On my previous voyage I had earned the status of a 3-star Mariner and so this voyage was the first time I had sailed under this new status. I had booked a Signature Suite on the Zuiderdam (paying double since traveling alone) 8 months in advance and had a suite amidships (to alleve motion problems and since I had a bad leg and was using a cane) on the port side confirmed for those 8 months. As I checked in at the dock, I was told that I had been "upgraded" and that my confirmed suite had already been sold out from under me at the last minute. The "upgrade" was technically to a Neptune Suite, but was really to a handicapped accessible suite in the far stern of the ship. This suite did not have a large sitting area or a suite bathroom, both of which are standard features of even a Signature Suite. I was told that I had no recourse and that there was nowhere I could be moved. I then spent the rest of the afternoon trying to recover all the stateroom items and pre-boarding purchases (plus my bags) from the other cabin which had not been delivered to the new cabin. Some of these items had to be wrested away by the front office from the people who now occupied the original cabin. This was an extremely distressing start to what was supposed to have been a relaxing retirement cruise. The new cabin had not even been prepared for sailing. See the cabin review in the "Deck Plans" section.
The first four days of the cruise were in high seas and bad weather. Of course, that's just the weather. It was used, as well as passenger comfort, as an excuse to bypass the first port of call in Astoria, OR. This decision had already been made before leaving Vancouver.
Once the ship had reached Cabo San Lucas and beyond the ship's cooling systems began to fail. I learned that the cooling system worked like a heat pump and that it relied on the difference between the air and water temperatures. Predictably, in tropical waters, the air and water temperature soon became the same. As a result, the cooling system needed auxiliary power to be able to cool the whole ship. This would have required the use of the ship's diesel auxiliary generators. However, to save fuel, the auxiliary generators were not used and the ship's air-conditioning was rationed for the next two weeks to the revenue-producing areas of the ship and the VIP decks. Passengers were not informed as to the cause of the failed air-conditioning in many parts of the ship. My cabin remained at 80 degrees or above both day and night for two weeks. And again I was told that I had no recourse. Notably other passengers were relocated when they complained.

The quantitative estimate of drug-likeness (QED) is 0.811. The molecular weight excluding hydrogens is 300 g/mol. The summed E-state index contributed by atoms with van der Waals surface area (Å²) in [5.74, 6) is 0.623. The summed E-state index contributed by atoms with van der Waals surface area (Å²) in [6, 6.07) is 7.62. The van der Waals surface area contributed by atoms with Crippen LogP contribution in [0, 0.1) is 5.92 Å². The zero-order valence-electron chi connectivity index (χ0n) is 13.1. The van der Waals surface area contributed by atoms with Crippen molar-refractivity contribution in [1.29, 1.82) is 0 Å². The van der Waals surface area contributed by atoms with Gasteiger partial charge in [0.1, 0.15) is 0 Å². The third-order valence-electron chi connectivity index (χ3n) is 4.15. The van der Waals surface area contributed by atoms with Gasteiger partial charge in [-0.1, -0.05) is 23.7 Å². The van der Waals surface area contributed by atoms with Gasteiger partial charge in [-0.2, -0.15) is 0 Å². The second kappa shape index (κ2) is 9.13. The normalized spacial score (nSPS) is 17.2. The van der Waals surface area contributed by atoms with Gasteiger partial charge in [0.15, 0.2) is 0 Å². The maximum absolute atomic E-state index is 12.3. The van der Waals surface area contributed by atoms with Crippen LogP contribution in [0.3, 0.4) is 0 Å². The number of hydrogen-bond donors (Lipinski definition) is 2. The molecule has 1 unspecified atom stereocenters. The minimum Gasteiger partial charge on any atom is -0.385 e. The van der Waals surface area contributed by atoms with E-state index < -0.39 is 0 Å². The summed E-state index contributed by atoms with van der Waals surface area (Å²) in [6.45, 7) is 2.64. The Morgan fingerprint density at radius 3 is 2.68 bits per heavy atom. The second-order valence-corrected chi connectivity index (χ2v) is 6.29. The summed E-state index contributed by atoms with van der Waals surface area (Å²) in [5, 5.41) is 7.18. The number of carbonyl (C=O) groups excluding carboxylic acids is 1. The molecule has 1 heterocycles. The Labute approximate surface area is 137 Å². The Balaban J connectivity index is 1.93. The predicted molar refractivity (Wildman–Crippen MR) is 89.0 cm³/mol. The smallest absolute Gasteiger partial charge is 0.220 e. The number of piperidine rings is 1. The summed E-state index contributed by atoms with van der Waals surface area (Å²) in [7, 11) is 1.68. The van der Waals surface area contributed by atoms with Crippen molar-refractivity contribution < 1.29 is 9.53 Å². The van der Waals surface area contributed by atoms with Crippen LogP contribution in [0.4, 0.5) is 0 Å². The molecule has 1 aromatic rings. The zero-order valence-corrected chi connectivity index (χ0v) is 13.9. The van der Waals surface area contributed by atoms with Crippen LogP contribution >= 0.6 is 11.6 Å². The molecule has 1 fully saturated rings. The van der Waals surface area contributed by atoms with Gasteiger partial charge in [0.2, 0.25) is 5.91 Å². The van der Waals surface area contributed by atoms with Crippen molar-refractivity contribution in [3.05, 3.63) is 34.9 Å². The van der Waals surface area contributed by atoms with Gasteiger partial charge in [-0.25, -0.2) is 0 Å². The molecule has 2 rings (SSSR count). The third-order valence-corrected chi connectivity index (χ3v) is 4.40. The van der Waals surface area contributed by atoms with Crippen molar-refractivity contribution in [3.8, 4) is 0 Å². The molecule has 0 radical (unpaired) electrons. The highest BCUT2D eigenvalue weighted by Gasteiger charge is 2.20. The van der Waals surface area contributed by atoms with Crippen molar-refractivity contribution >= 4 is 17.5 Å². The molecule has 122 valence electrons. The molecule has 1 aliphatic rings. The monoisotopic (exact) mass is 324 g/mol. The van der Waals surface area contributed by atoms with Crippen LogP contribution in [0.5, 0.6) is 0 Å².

I can't tell you how difficult it was to have no air-conditioning in the tropics while having to walk the entire length of the ship over and over with a cane. My leg got progressively worse and I lost two weeks of sleep from the heat and humidity. This was the suite for which I had paid double to celebrate my retirement. I was offered some shipboard credit for my "inconvenience" by a wooden front office ( a whopping 10% discount)..
Let me say, on the other hand, that the crew were wonderful (their own quarters were stifling as they were given the same treatment as most of the passengers).. The dining at the dining room and the Pinnacle Grill was superb. The talented cast of the production shows were great although only 2 production shows were offered in 20 days. Finally, the daytime transit of the Panama Canal was magnificent.
I would avoid the Zuiderdam at the least to keep your self-esteem intact. Although I did not know it when I embarked, the highest priority on the Zuiderdam is saving fuel above all other considerations. The first port was missed entirely as it would have taken too much fuel in high seas to get there on time. I think it is a shame that Mariner Society members are treated so poorly and that a signed contract means nothing and that a carefully selected cabin could be sold right out from under someone without their knowledge or permission.